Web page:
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Nepotism, Incentives and the Academic Success of College Students

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  • Gevrek, Deniz

    ()
    (Texas A&M University Corpus Christi)

  • Gevrek, Z. Eylem

    ()
    (University of Konstanz)

Abstract

This study investigates the role of self-employed parents on their children's post-graduation plans and college success by using a unique data set from a private university in Turkey. We assembled data set by matching college students' administrative records with their responses to a survey we designed. Self-employed parents have a strong negative effect on college success even after accounting for possible ability bias, intergenerational human capital transfers and controlling for various individual characteristics. This suggests that the changing importance of self-employment can alter the amount and mix of human capital flows. The children of self-employed parents are also more likely to have entrepreneurial intent, and are less likely to plan to attend graduate school.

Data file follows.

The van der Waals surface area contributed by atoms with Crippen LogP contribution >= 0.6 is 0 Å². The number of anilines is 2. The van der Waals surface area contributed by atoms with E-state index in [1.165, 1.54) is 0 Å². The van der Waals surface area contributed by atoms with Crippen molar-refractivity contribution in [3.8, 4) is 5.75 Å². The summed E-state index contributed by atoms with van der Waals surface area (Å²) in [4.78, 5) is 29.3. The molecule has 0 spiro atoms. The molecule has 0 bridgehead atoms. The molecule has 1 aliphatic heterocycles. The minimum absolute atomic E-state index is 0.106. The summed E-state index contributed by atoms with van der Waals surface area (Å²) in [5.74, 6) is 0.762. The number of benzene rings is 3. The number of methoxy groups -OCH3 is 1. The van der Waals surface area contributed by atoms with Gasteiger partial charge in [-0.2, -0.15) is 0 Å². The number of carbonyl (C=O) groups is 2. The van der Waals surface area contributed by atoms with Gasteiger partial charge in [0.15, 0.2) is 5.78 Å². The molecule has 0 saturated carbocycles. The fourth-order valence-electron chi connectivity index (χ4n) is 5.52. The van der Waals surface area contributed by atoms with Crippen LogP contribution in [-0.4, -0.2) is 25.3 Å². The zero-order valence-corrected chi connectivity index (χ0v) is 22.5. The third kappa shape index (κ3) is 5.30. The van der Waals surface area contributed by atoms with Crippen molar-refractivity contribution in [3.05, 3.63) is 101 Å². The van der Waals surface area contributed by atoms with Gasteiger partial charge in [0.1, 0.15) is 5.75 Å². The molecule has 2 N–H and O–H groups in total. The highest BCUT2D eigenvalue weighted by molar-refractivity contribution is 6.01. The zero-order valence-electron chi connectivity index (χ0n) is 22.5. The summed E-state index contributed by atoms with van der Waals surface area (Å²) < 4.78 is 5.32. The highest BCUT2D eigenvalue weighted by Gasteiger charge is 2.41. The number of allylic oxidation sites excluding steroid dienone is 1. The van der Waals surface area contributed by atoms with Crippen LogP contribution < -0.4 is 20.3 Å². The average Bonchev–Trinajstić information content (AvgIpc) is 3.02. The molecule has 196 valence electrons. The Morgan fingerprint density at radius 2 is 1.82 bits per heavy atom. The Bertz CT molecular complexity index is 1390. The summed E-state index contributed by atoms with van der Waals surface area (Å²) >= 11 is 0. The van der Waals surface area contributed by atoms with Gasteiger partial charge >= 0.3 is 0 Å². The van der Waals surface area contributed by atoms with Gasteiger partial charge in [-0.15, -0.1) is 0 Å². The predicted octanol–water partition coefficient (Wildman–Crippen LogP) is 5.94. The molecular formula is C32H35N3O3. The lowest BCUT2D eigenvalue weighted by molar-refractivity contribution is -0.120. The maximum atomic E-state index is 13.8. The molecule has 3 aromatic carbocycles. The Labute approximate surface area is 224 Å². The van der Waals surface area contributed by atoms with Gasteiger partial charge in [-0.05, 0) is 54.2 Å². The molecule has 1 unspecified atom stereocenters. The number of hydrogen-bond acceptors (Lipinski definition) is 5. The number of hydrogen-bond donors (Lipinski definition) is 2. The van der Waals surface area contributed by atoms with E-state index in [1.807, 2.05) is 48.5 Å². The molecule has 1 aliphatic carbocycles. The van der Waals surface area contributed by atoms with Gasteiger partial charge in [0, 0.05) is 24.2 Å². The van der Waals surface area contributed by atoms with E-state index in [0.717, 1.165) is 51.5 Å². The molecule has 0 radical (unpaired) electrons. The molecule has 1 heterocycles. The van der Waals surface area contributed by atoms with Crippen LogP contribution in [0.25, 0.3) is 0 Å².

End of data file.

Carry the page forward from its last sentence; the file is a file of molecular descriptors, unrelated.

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Bibliographic Info

Paper provided by Institute for the Study of Labor (IZA) in its series IZA Discussion Papers with number 3711.

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Length: 56 pages
Date of creation: Sep 2008
Date of revision:
Publication status: published in: Labour Economics, 2010, 17 (3), 581-591
Handle: RePEc:iza:izadps:dp3711

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Keywords: post-graduation plans; self-employment; academic success;

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  21. Michael Hout & Harvey S. Rosen, 1999. "Self-Employment, Family Background, and Race," NBER Working Papers 7344, National Bureau of Economic Research, Inc.
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